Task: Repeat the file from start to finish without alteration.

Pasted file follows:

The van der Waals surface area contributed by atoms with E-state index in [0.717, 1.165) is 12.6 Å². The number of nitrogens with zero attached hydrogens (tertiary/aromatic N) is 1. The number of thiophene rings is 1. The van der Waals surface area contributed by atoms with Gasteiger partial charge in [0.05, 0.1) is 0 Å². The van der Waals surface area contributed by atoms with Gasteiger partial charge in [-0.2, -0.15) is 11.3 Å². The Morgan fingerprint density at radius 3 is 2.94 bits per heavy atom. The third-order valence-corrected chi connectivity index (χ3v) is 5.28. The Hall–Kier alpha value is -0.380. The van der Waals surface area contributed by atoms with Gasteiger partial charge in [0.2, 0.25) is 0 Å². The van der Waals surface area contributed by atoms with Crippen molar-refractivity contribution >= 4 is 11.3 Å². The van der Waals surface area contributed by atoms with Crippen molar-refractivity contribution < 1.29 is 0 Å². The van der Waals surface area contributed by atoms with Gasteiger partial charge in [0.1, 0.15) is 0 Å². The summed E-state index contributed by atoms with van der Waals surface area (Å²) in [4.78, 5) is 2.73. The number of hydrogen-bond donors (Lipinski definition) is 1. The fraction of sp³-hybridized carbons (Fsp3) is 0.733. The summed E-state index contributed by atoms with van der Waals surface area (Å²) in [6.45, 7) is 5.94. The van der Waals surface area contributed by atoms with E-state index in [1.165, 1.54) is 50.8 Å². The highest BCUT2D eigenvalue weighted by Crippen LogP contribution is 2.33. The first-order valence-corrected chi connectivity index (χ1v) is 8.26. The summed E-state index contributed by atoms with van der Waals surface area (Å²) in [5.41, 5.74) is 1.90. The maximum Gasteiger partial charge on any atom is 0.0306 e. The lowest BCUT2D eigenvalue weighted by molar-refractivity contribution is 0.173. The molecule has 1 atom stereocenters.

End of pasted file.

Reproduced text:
The van der Waals surface area contributed by atoms with E-state index in [0.717, 1.165) is 12.6 Å². The number of nitrogens with zero attached hydrogens (tertiary/aromatic N) is 1. The number of thiophene rings is 1. The van der Waals surface area contributed by atoms with Gasteiger partial charge in [0.05, 0.1) is 0 Å². The van der Waals surface area contributed by atoms with Gasteiger partial charge in [-0.2, -0.15) is 11.3 Å². The Morgan fingerprint density at radius 3 is 2.94 bits per heavy atom. The third-order valence-corrected chi connectivity index (χ3v) is 5.28. The Hall–Kier alpha value is -0.380. The van der Waals surface area contributed by atoms with Gasteiger partial charge in [0.2, 0.25) is 0 Å². The van der Waals surface area contributed by atoms with Crippen molar-refractivity contribution >= 4 is 11.3 Å². The van der Waals surface area contributed by atoms with Crippen molar-refractivity contribution < 1.29 is 0 Å². The van der Waals surface area contributed by atoms with Gasteiger partial charge in [0.1, 0.15) is 0 Å². The summed E-state index contributed by atoms with van der Waals surface area (Å²) in [4.78, 5) is 2.73. The number of hydrogen-bond donors (Lipinski definition) is 1. The fraction of sp³-hybridized carbons (Fsp3) is 0.733. The summed E-state index contributed by atoms with van der Waals surface area (Å²) in [6.45, 7) is 5.94. The van der Waals surface area contributed by atoms with E-state index in [1.165, 1.54) is 50.8 Å². The highest BCUT2D eigenvalue weighted by Crippen LogP contribution is 2.33. The first-order valence-corrected chi connectivity index (χ1v) is 8.26. The summed E-state index contributed by atoms with van der Waals surface area (Å²) in [5.41, 5.74) is 1.90. The maximum Gasteiger partial charge on any atom is 0.0306 e. The lowest BCUT2D eigenvalue weighted by molar-refractivity contribution is 0.173. The molecule has 1 atom stereocenters.